O’Malley confident on budget gap

ANNAPOLIS — With lawmakers preparing for cuts if new state revenues are not found, Gov. Martin O'Malley said he is confident the state “will choose to invest in solutions that protect our quality of life.”

In other words, said the governor yesterday, Maryland residents will have to deal either with new taxes or face reductions in services and public works projects, given the looming $1.5 billion budget shortfall.

“We are going to provide the leadership that puts the choices before the representatives of the people of our state, between whether we want to allow ourselves to be taxed by circumstance and have our quality of life degraded, or whether we want to come together to invest in solutions,” Mr. O'Malley said.

As an example, the governor spoke of the state’s gas tax, which hasn’t been raised since 1992, to help pay for needed transportation projects.

“We are allowing people to be taxed by the circumstance of gridlock and congestion and traffic, which actually takes far more dollars out of their wallets every single year than whatever is currently paid in a gas tax that hasn’t been adjusted in many, many years to keep pace with those investments,” he said.

The governor spoke in response to a letter written by Senate President Thomas V. Mike Miller Jr. and House Speaker Michael E. Busch. In the letter to Warren Deschenaux, who is director of the Office of Policy Analysis, Mr. Miller and Mr. Busch requested “information and recommendations for potential reductions to a level necessary to address the structural deficit in the event additional revenues are not secured.”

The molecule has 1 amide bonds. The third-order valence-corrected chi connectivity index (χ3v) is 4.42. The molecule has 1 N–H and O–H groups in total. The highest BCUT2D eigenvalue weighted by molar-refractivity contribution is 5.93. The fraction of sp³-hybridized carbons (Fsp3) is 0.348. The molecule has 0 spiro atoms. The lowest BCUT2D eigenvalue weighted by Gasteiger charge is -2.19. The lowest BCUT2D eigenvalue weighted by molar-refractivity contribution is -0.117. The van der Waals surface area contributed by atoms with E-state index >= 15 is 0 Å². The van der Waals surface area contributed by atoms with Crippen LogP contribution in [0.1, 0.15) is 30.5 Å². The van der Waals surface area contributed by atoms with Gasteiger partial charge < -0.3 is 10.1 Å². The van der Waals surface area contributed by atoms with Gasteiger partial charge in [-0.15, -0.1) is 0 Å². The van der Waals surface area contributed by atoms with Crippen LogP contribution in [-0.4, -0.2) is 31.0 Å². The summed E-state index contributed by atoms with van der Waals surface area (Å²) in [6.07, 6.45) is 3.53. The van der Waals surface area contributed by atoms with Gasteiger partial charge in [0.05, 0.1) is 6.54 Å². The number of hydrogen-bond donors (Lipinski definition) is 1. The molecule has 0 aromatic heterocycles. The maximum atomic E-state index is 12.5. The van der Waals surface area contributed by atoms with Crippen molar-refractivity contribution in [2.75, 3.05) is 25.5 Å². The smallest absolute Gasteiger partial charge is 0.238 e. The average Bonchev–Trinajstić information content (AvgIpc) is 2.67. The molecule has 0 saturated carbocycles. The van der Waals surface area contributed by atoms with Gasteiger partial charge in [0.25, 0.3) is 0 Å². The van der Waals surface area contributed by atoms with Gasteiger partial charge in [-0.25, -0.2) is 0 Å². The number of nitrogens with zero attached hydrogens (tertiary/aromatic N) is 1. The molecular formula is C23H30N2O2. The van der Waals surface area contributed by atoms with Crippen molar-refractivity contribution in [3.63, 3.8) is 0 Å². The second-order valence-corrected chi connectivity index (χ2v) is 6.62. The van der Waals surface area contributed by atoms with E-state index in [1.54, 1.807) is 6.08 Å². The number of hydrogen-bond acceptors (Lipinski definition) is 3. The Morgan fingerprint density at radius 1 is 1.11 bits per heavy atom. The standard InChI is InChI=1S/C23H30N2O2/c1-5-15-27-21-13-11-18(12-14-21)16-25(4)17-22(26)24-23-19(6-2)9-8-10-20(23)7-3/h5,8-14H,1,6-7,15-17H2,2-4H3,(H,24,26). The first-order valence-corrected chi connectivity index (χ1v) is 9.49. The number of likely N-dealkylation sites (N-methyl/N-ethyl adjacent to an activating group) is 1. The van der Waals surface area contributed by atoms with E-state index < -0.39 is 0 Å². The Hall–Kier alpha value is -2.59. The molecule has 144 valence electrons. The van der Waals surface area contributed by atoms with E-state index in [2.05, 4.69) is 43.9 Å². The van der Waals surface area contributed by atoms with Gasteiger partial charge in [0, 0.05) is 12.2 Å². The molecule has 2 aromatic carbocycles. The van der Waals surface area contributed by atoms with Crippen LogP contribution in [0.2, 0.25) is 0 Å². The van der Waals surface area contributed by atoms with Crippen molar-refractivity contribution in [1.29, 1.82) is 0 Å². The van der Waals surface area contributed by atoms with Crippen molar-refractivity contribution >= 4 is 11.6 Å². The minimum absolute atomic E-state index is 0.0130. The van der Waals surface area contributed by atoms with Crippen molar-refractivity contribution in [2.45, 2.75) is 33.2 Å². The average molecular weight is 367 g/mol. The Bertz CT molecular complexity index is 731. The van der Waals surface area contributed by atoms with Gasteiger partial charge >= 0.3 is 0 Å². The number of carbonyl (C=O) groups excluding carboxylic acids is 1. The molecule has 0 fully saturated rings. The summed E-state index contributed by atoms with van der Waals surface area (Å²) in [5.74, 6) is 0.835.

“As we are asked to begin the difficult process of resolving the deficit, this information will be crucial to fully understanding the nature of our problem and the nature and effect of potential solutions,” the letter said.

The letter, dated June 5, also asks for information “on the effect of each recommendation on impact to Maryland residents including reduction in staffing levels, programs, or increased cost of services to the public.”

The letter noted that past fiscal challenges in the state have led to reduced services for residents, including closing public parks, reductions at nursing homes and closing state police barracks.

“Additionally, these challenges have often severely impacted the state work force and have included increased work hours without pay, furloughs and major reductions in the work force,” the letter said.

Mr. O'Malley said he thinks Mr. Miller and Mr. Busch were taking a prudent step to prepare for contingencies, because the state is required by law to have a balanced budget.

“If we are unable to do that through some sort of mixture of efficiencies of budget reductions and modernization of revenue streams, then we’re going to be left to do it with cuts only,” Mr. O'Malley said.

Last month, Mr. O'Malley directed his Cabinet to search for $200 million in spending cuts as an initial step to address the structural deficit, which is the difference between incoming revenues and projected expenses for next year.

Mr. O'Malley said that Cabinet secretaries came back with suggestions last Friday, and that the suggestions are under consideration.

“Some of it will involve layoffs,” the governor said. “Some of it will involve elimination of positions, and those are all the things that we are looking at and all of the things that we are doing to wrestle with this structural deficit.”

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